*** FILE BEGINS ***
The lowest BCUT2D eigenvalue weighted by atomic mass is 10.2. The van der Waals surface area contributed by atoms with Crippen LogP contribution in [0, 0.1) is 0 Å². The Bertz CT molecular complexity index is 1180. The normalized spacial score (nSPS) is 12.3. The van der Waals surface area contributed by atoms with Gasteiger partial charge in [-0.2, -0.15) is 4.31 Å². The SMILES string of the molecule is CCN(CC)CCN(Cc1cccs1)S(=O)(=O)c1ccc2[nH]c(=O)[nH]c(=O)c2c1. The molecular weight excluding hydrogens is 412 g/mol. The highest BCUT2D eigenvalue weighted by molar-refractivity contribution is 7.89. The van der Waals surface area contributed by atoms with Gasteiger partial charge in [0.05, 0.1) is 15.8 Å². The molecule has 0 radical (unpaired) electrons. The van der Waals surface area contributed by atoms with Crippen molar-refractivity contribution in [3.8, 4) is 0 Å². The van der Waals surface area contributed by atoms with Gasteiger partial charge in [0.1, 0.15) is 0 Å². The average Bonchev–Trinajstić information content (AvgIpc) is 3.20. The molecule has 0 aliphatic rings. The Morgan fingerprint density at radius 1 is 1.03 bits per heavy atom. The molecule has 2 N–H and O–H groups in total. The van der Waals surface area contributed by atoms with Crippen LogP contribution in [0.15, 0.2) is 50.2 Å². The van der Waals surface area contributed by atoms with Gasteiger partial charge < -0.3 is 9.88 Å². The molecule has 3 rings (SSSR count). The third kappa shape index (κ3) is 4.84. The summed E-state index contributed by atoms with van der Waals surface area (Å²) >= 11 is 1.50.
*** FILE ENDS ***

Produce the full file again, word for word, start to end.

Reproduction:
The lowest BCUT2D eigenvalue weighted by atomic mass is 10.2. The van der Waals surface area contributed by atoms with Crippen LogP contribution in [0, 0.1) is 0 Å². The Bertz CT molecular complexity index is 1180. The normalized spacial score (nSPS) is 12.3. The van der Waals surface area contributed by atoms with Gasteiger partial charge in [-0.2, -0.15) is 4.31 Å². The SMILES string of the molecule is CCN(CC)CCN(Cc1cccs1)S(=O)(=O)c1ccc2[nH]c(=O)[nH]c(=O)c2c1. The molecular weight excluding hydrogens is 412 g/mol. The highest BCUT2D eigenvalue weighted by molar-refractivity contribution is 7.89. The van der Waals surface area contributed by atoms with Gasteiger partial charge in [0.05, 0.1) is 15.8 Å². The molecule has 0 radical (unpaired) electrons. The van der Waals surface area contributed by atoms with Crippen molar-refractivity contribution in [3.8, 4) is 0 Å². The van der Waals surface area contributed by atoms with Gasteiger partial charge in [0.1, 0.15) is 0 Å². The average Bonchev–Trinajstić information content (AvgIpc) is 3.20. The molecule has 0 aliphatic rings. The Morgan fingerprint density at radius 1 is 1.03 bits per heavy atom. The molecule has 2 N–H and O–H groups in total. The van der Waals surface area contributed by atoms with Crippen LogP contribution in [0.15, 0.2) is 50.2 Å². The van der Waals surface area contributed by atoms with Gasteiger partial charge < -0.3 is 9.88 Å². The molecule has 3 rings (SSSR count). The third kappa shape index (κ3) is 4.84. The summed E-state index contributed by atoms with van der Waals surface area (Å²) >= 11 is 1.50.